Arguing that law must be looked at holistically, this book investigates the ‘hidden gender’ of the so-called neutral or objective legal principles that structure the law addressing violence against women. Adopting an explicitly feminist perspective, it investigates how legal responses to violence against women presuppose, maintain and perpetuate a certain context that may not in fact reflect women’s experiences.
Carline and Easteal draw upon relevant legislation, case law and secondary studies from a range of territories, including Australia, England and Wales, the United States, Canada and Europe, to contextualize and critique different policy responses. They go on to examine the potential and limits of law, making recommendations for best practice models of policymaking and law reform.
Aiming to help improve government, community and legal responses to women who experience violence, Shades of Grey – Domestic and Sexual Violence Against Women: Law Reform and Society will assist law-makers, academics, policymakers and a wider audience in understanding the complexities of violence against women.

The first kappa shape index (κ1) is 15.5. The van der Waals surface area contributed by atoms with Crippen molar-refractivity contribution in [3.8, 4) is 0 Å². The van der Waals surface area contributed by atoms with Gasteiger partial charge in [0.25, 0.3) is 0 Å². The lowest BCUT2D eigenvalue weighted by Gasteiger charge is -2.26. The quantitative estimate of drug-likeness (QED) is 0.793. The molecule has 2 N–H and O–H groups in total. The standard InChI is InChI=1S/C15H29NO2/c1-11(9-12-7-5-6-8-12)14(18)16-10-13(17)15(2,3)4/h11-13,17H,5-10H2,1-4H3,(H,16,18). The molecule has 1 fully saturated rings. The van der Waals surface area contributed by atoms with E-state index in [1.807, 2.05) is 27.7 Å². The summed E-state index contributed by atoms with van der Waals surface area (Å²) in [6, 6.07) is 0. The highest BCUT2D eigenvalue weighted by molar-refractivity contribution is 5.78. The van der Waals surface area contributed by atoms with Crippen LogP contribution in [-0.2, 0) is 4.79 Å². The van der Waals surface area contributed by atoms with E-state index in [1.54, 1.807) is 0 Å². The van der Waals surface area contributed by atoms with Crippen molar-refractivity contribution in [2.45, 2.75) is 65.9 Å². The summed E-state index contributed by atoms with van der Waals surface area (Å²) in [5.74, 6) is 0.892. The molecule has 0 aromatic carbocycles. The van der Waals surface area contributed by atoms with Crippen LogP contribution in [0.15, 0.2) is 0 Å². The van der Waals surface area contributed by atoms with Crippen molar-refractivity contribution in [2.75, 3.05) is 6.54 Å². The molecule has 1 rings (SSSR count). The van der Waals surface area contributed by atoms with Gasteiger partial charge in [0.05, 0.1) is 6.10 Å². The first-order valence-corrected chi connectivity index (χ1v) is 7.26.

Table of Contents
Chapter 1 Introduction, Chapter 2 The Cultural Context, Chapter 3 The Indeterminacy and Discretion of Law (Reform), Chapter 4 Domestic Violence and Criminal Law Response, Chapter 5 Domestic Violence Civil Legislation, Chapter 6 Domestic Violence and Family Law, Chapter 7 Battered Women Who Kill, Chapter 8 Consent, Corroboration and Recent Complaint in Rape and Sexual Assault, Chapter 9 More on Myths and Indeterminacy in Sexual Assault Law, Chapter 10 Partner Rape, Chapter 11 Violence Against ‘Other’ Women, Chapter 12 Conclusion
Dr Anna Carline is a Senior Law Lecturer at the University of Leicester. She has researched and published extensively on the topic of violence against women.
Prof Patricia Easteal AM is a Law Professor at University of Canberra. She was made a Member of the Order of Australia 'For service to the community, education and the law through promoting awareness and understanding of violence against women, discrimination and access to justice for minority groups.’